Partnering in ministry is essential. But sometimes our ministry team can look like the The Bad News Bears because of disorganization and untapped talents and gifts. That’s why this week’s tip is to coach your team well. We’ve even provided a few practical ways to coach well below. With a basic playbook, you can become a better coach and help others become better coaches (and players), too.
1. Set high expectations. We shy away from putting “too much” on our volunteers, but people want to be part of something significant. They want to know what they’re doing matters.
2. Know your players. Coaching is more than standing on the sidelines and yelling instructions to the players. A good coach knows the players’ strengths, weaknesses, and struggles in order to help everyone work well together.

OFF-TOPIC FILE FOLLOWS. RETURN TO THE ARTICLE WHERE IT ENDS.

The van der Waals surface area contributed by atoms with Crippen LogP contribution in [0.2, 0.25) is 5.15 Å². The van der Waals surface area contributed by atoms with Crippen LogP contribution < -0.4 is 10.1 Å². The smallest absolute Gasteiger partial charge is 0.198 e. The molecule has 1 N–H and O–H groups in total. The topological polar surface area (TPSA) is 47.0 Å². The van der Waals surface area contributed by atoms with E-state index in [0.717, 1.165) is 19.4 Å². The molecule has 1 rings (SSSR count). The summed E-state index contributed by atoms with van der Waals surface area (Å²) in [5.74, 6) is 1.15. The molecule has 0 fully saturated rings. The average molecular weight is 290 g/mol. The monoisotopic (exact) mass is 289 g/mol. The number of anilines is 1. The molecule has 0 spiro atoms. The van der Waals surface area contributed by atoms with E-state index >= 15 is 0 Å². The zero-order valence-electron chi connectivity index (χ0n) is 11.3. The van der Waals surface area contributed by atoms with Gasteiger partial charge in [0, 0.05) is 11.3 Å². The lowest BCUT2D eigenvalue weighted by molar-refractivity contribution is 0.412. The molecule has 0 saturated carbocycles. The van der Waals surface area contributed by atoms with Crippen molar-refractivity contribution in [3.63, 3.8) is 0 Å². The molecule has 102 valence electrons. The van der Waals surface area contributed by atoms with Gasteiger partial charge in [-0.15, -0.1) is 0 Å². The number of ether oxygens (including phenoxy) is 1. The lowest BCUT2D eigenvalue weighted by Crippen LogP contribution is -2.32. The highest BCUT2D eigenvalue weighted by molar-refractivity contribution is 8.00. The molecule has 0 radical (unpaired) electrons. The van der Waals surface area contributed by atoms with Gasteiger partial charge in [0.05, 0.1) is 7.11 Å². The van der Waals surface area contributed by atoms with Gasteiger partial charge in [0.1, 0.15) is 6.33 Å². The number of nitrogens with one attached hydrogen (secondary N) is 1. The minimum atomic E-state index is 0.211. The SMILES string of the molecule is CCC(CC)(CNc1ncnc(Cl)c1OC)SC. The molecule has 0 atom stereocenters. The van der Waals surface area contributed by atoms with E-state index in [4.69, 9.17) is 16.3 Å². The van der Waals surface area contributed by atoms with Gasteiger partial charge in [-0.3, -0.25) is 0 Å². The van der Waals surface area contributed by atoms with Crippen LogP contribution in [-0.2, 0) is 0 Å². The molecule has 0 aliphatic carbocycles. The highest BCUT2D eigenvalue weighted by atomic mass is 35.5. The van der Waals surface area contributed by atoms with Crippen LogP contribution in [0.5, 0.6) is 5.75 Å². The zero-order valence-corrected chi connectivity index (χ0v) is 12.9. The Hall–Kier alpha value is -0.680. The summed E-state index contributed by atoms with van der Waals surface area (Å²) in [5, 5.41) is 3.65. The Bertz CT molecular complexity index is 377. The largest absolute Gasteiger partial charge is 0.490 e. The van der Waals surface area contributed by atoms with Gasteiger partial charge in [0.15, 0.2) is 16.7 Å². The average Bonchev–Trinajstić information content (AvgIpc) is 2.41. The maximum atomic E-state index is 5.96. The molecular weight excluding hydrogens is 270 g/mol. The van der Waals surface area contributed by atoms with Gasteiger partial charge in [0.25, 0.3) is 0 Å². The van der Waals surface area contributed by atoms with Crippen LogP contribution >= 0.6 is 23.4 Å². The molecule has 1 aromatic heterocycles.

3. Avoid comparisons. Comparisons lead to feelings of inadequacy and superiority. Build up the team as a whole but also encourage and challenge individuals, appreciating them for their uniqueness and equipping them to grow into their capabilities.
4. Be authentic. Let people know you, including mistakes and struggles. People aren’t looking for perfect leaders, because they can’t personally relate or measure up to perfection.
5. Ask for input. Gather ideas and feedback from the people you coach. Give them the opportunity to invest in the team.
6. Plan ahead. There’s a lot of planning and preparing that goes into a game, but the game is a fraction of the time spent together as a team. Grow through the ups and downs of the planning process instead of focusing on the outcome.